Cathal McNaughton

Cathal McNaughton

Delhi, India
Cushendall, Northern Ireland
“Some of my favourite images have been taken within a few miles of my house. Pictures are all around us, every day, waiting to be photographed. We just need to open our eyes and minds to see them.”


I am the only Reuters photographer in Ireland, so I cover everything from international sporting events, to the economic crisis, to civil unrest.

One Shot

. CARNLOUGH, United Kingdom. REUTERS/Cathal McNaughton
A duck, pheasants and rabbits hang from a clothes line before being plucked, skinned and frozen at Garron Point near the village of Carnlough in Northern Ireland.
“I was on my way home from a political assignment in Belfast, when I spotted a clothes line at the back of a house with rabbits and birds hanging from it. I loved the way it was obviously completely normal for this hunter to hang up game next to towels and pillowcases, but to me it looked slightly bizarre. I love to capture quirky aspects of everyday life.”


The annual Christmas portrait – that’s my earliest memory of photography. Growing up in the early eighties we didn’t have a lot of money and my parents would line us up on Christmas morning for a picture. Film was expensive to develop so they only took a couple of shots each year.

A family friend named Brendan Murphy, the then picture editor of the “Irish News”, was researching a book in Glens of Antrim where I lived. Brendan told me if I wanted to be a photographer I should ring him. The day after I got my GCSE results I called him and he told me to come in and start as an apprentice. I started right at the bottom, sweeping the floor in the dark room - probably quite a different experience from my colleagues who went to art college!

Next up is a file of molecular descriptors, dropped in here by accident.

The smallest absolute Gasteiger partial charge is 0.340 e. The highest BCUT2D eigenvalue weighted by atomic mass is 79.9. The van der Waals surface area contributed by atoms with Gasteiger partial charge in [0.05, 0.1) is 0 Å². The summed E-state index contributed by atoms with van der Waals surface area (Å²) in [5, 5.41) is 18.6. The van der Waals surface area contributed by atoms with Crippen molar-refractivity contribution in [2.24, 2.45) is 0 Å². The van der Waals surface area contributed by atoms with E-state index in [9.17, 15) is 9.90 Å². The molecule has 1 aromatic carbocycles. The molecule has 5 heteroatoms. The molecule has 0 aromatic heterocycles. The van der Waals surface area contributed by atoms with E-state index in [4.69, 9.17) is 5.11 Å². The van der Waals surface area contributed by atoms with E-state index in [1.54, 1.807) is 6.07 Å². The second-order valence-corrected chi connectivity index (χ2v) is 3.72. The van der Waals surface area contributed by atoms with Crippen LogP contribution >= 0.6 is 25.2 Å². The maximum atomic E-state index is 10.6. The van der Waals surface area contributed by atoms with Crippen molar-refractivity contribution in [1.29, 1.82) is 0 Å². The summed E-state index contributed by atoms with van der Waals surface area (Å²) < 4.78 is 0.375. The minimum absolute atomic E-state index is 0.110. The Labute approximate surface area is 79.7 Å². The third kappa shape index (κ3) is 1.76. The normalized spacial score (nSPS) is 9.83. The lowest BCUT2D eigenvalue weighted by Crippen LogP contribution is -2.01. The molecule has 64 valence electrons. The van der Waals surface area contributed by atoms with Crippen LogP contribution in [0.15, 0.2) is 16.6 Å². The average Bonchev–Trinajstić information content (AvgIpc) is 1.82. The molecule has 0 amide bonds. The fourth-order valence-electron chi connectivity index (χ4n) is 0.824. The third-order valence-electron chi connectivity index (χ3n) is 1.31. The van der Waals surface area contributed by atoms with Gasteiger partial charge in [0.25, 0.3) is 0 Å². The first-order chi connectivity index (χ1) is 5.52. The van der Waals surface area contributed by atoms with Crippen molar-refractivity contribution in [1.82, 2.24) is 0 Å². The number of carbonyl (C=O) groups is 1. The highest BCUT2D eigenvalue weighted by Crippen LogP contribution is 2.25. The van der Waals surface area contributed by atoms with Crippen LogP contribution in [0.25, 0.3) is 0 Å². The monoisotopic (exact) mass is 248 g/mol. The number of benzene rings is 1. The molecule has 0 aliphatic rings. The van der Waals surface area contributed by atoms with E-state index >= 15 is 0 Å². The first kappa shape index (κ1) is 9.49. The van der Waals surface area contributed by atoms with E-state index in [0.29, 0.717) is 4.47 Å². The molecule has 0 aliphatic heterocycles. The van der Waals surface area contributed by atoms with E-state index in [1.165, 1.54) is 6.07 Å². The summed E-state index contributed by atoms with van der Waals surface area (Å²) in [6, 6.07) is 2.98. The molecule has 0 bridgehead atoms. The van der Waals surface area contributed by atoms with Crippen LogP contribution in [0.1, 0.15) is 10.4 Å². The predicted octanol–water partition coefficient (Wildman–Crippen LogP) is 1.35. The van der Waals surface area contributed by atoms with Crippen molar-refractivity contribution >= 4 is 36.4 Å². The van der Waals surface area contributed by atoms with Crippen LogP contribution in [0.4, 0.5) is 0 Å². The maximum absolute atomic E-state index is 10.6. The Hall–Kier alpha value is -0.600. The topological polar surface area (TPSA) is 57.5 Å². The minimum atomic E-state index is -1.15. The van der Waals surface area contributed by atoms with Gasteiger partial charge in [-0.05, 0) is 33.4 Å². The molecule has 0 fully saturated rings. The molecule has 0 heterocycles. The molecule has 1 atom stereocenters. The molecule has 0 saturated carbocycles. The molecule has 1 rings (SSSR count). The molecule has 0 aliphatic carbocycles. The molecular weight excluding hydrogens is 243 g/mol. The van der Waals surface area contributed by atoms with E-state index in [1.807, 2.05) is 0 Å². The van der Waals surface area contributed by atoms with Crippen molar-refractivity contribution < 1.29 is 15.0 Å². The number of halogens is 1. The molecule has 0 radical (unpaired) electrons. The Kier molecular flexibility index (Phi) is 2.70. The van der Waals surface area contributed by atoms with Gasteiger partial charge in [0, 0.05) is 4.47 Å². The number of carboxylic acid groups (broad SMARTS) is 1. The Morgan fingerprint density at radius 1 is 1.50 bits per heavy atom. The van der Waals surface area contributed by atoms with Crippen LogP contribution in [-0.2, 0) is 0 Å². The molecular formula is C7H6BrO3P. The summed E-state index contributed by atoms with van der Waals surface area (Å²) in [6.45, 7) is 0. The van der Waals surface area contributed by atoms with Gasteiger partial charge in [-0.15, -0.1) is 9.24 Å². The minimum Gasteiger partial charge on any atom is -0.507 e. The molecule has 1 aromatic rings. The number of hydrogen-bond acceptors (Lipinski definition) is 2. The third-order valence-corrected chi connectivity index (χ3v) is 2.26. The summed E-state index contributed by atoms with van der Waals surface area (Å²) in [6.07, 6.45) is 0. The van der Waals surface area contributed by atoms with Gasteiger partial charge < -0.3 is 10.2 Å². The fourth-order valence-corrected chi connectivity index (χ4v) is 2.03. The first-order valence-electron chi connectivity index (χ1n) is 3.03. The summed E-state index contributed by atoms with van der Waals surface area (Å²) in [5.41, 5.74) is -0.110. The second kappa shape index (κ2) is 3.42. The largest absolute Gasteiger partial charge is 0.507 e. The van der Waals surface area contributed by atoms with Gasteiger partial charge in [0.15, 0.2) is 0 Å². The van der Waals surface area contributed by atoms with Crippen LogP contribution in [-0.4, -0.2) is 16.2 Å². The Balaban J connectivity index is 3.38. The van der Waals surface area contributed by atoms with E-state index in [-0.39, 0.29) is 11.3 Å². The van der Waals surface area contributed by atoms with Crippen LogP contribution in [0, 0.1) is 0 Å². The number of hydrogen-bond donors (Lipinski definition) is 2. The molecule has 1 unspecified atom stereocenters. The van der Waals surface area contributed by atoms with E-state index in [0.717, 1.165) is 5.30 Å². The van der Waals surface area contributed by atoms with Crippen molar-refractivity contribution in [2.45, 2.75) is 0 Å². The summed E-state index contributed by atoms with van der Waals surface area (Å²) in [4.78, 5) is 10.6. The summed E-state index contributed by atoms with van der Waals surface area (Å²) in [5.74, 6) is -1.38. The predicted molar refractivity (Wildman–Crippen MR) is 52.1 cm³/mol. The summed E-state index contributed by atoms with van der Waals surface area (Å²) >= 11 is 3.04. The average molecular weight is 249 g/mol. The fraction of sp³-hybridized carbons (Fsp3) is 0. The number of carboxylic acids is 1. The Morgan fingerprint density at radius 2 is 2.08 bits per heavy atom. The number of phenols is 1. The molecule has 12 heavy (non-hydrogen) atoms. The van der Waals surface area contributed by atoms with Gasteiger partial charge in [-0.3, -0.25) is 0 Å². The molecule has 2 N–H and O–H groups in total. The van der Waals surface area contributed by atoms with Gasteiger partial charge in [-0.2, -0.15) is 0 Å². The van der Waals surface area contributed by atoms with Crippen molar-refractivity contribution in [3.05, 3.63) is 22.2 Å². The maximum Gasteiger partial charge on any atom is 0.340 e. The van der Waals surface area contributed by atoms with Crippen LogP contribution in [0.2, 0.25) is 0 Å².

During my first weeks at the “Irish News” I got to go to riots and shootings but never unaccompanied, as I was only 16. After a year, Brendan gave me my first bit of responsibility - photographing the bottle of wine for the weekly wine column! Sounds easy, but Brendan was a hard taskmaster. I was sent back over and over again to retake the photo until he decided it was fit for publication. A lesson in patience!

One of my first solo assignments was the aftermath of the Omagh bombing. It was incredibly intense and the scale of the atrocity - 29 people died plus two unborn children - was hard to grasp. As a relative newcomer to the industry, I could see that even the older, hardened news photographers were deeply affected by what they were seeing. I took a simple black and white picture of a young boy at one of the funerals wiping away a tear. It was used as a wraparound in the paper I worked for and sparked a lot of debate and interest.

I enjoy anything where I am given a free reign to illustrate the subject matter. I enjoy the freedom and creativity.

I try to imagine what people will think in 20 years time when they look at my images. I want my pictures to still be relevant and stand the test of time.

Learning how to read situations and judge the mood of a crowd has been my biggest lesson. Covering civil unrest, it is vital to know when to take a step back or move into the middle of things.

I have great respect for my wife because she has to put up with the rollercoaster of emotions that is living with a photographer! Photography-wise, I have great admiration for my mentor Brendan Murphy. Some of the defining images of The Troubles in Northern Ireland are his.

I have realised that you don’t need to fly to exotic locations for months on end to find and take great pictures. Some of my favourite images have been taken within a few miles of my house. Pictures are all around us, every day, waiting to be photographed. We just need to open our eyes and minds to see them.

Behind the Scenes

. SPARTA, Greece. Phoevos Duodonis
Cathal McNaughton stands atop the back of a pick-up truck as he shoots a feature about a goat farmer near the town of Sparta in Greece.